Just after an American team of transplant surgeons started a debate over heart transplants from terminally-ill, but not brain-dead, newborns, a “miracle” in an Israeli hospital ought to make people think twice about endorsing the controversial procedure. A 600-gram stillborn baby spent at least five hours in a hospital fridge after doctors had pronounced her dead. But when her parents came to arrange for her burial, she moved and grasped her grandmother's finger. "We unwrapped her and felt she was moving. We didn't believe it at first. Then she began holding my mother's hand, and then we saw her open her mouth," said 26-year-old Faiza Magdoub, the baby's mother. The child was taken to neonatal intensive care, where she is in critical condition. ~ Reuters, Aug 23
Prepare for reproductive cloning now, say bioethicists
Little has been heard of late from the gaggle of eccentric experts ready to clone children for their clients. Greek Cypriot Panos Zavos, Italian Severino Antinori and French Brigitte Boisselier have been out of the headlines for a couple of years. Nonetheless, philosophers are still hard at work finding arguments to justify their activities, if and when reproductive cloning becomes possible. In the latest issue of the Journal of Medical Ethics, Silvia Camporesi and Lisa Bortolotti conclude that that there are no good arguments to ban reproductive cloning. And since bad regulations could impair its implementation or restrict it too narrowly, they call for "a productive exchange of views" now. "The time left [before it happens] should be usefully spent in the creation of policies and institutions that can tackle potential problems and find effective solutions." ~ Journal of Medical Ethics, Sept 2008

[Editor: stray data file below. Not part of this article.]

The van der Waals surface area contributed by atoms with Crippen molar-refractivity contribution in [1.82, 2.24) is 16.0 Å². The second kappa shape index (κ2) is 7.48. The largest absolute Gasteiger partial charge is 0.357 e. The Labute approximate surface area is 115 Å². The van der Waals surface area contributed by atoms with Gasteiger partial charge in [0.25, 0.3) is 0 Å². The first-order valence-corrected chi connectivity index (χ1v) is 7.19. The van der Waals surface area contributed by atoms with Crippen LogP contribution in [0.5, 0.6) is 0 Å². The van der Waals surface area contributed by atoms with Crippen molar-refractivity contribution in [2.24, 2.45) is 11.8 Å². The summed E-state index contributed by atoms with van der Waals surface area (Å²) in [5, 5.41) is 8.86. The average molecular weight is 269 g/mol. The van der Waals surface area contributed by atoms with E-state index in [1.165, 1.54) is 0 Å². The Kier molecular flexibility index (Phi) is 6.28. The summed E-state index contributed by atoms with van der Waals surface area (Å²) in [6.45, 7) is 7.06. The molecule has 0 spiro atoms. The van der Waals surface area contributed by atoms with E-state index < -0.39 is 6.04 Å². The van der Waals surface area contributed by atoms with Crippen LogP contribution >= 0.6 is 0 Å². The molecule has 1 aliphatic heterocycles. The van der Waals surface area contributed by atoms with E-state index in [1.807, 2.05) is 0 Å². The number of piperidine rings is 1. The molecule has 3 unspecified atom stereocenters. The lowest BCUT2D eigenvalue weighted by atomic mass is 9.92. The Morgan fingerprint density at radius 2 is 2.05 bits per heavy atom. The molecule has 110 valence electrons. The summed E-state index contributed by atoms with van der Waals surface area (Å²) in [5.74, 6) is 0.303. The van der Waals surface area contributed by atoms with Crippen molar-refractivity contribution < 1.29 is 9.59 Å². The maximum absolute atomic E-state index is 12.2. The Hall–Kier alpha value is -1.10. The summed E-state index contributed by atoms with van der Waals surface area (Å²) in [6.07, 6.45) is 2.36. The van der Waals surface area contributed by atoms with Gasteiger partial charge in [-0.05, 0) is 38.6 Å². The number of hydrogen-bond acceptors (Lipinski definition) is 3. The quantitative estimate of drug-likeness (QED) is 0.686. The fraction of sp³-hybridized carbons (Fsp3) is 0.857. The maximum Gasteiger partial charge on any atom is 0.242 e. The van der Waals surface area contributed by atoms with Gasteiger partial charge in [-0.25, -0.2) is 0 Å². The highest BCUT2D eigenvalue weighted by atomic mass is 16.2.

Oppositional defiant disorder: a mental disorder introduced in 1980 to the DSM IV. For discussion, see “Brainstorm: Oppositional and Defiant–Or Critical Thinker?” Here’s a memorable quote:

In 1980, the American Psychiatric Association (APA) created oppositional defiant disorder, defining it as “a pattern of negativistic, hostile and defiant behavior.” The official symptoms of ODD include “often actively defies or refuses to comply with adult requests or rules” and “often argues with adults.”

What makes this interesting is that this disorder is apparently becoming a quite popular diagnosis, favored unsurprisingly by teachers to help deal with problem students, since one treatment for the disorder is medication with tranquilizers.
Its a beautiful world out there.